In the afternoon the Refurbished iPhone 6S Space Gray
I ordered last Friday arrived. Later I made a backup, using iTunes, of my
iPhone 5 and used this backup to initialise the 6S. This is the second
iPhone I buy with Green Mobile and once
more excellent service; thanks!
by Jim Hefferon, along with its answers to
exercises, is a
text for a first undergraduate course. It is Free. Use it as the
main book, as a supplement, or for independent study.
Modular Computer: iPad Pro as a Tablet, Laptop, and Desktop
The more I think about it, the more I come to this conclusion: the
iPad, unlike other computers running a “traditional” desktop OS,
possesses the unique quality of being multiple things at once. Hold
an iPad in your hands, and you can use it as a classic tablet; pair
it with a keyboard cover, and it takes on a laptop form; place it on
a desk and connect it to a variety of external
and you’ve got a desktop workstation revolving around a single slab
of glass. This multiplicity of states isn’t an afterthought, nor is
it the byproduct of happenstance: it was a deliberate design
decision on Apple’s part based on the principle of modularity.
Yesterday the toner I ordered on Friday arrived. Last week the Brother
HL-L2350DW laser printer ran out of the toner it came with when it
arrived the 3rd of May
2019. I had already
watched how to install the toner
cartridge by Ricky
Adames. So, in the afternoon I removed the old cartridge, installed
the new one, and did a test print. I ordered the cartridge with
cartridge is not by Brother but their own brand which is
slightly cheaper and has a larger capacity.
Atom vs. RSS
From working on Elfeed,
I’ve recently become fairly intimate with the Atom and RSS
specifications. I needed to write a parser for each that would
properly handle valid feeds but would also reasonably handle all
sorts of broken feeds that it would come across. At this point I’m
quite confident in saying that Atom is by far the better
specification and I really wish RSS didn’t exist. This isn’t
surprising: Atom was created specifically in response to RSS’s
flawed and ambiguous specification.
Every lisp hacker I ever met, myself included, thought that all
those brackets in Lisp were off-putting and weird. At first, of
course. Soon after we all came to the same epiphany: lisp’s power
lies in those brackets! In this essay, we’ll go on a journey to that
I recently got a new Macbook, and began setting up the
Nix package manager to install my developer
toolset. I mainly did this to try and have a working setup without
installing Homebrew. Since I ran into a few
issues, I wanted to briefly document what I did and why in case
others wanted to try the same.
When a git rebase conflict occurs you will be presented with a
conflict region (or “hunk”) that shows why the rebased commit
couldn’t be applied to the base branch. To resolve a rebase
conflict, your task is to apply the logically-intended
(i.e. semantic) change of the rebased commit to the base branch.
CSS is one of those technologies that has a low barrier to entry
(good thing 🎉), but because of this sometimes how it works can seem
like magic. It's easy to get started writing CSS, so we quickly dive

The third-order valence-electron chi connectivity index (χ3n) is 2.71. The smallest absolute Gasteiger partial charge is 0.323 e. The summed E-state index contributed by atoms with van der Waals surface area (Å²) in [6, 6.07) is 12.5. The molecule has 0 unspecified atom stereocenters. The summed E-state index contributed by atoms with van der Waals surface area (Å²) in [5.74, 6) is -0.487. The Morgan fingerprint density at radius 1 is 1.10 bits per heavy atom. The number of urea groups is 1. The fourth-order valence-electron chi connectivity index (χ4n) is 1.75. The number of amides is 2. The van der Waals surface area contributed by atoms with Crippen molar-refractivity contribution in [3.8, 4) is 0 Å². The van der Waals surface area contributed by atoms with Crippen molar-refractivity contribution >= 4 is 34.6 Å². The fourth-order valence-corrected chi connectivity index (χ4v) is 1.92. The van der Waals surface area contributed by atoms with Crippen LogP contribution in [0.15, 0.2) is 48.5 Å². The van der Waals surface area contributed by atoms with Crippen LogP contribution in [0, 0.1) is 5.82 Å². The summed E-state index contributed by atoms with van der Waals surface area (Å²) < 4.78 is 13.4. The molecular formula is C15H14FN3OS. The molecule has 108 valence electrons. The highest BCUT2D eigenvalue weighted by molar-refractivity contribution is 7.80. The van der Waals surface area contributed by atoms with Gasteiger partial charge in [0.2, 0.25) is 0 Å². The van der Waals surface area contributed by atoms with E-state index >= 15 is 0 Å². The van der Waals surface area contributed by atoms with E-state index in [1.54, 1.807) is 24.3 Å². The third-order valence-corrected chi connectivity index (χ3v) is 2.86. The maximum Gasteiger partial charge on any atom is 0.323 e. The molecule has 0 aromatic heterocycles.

head first into it. Sometimes we smash our face into the concrete
with frustration. Why won't my text move over yonder? Where did that
scroll bar come from? How do I center this junk?
This is a series I'm starting called, "CSS: The Important
Stuff". The goal is to take a dive into the mechanics of CSS so we
can get a better intuition when styling and positioning elements. In
part one we'll take a look at Box Model; the underlying layout of
Early in our mathematical education, we learn about a strong
interplay between algebra and geometry—algebraic equations give rise
to graphs and geometric figures, and geometric features can be
encoded in algebraic expressions. It’s almost as if there’s a portal
or bridge connecting these two realms in the grand landscape of
mathematics: whatever occurs on one side of the bridge is mirrored
on the other.
So although algebra and geometry are very different areas of
mathematics, this connection suggests that they are intrinsically
related. Incidentally, the `bridge’ that spans them is a but a dim
foreshadow of much deeper connections that exist between other
branches of mathematics that also may, a priori, seem unrelated: set
theory, group theory, linear algebra, topology, graph theory,
differential geometry, and more. And what’s amazing is that these
relationships—these bridges—are more than just a neat
observation. They are mathematics, and that mathematics has a name:
In this article I am going to discuss one of the most frequently
asked topics in competitive programming, Range queries and
Updates. Often, we encounter such a problem that we need to answer
some queries over segments or intervals.
Constants can be confusing and easy to misuse in Go if you are
coming from an untyped language. Let’s take a look at some of the
nuanced details of how they work in Go. It’s probably unsurprising,
version of the concept.
People often wonder whether SSH uses SSL/TLS for traffic
encryption. The short answer is NO, even though both protocols have
much in common, under the hood SSH has its own transport protocol,
independent from SSL.
Both of them were created to secure and encrypt traffic between
clients and servers (SSL for website traffic, SSH for remote
control over host)
They both start with asymmetric encryption in order to negotiate
static key for the rest of the session using symmetric encryption
(SSH uses proprietary key exchange protocol, SSL/TLS uses PKI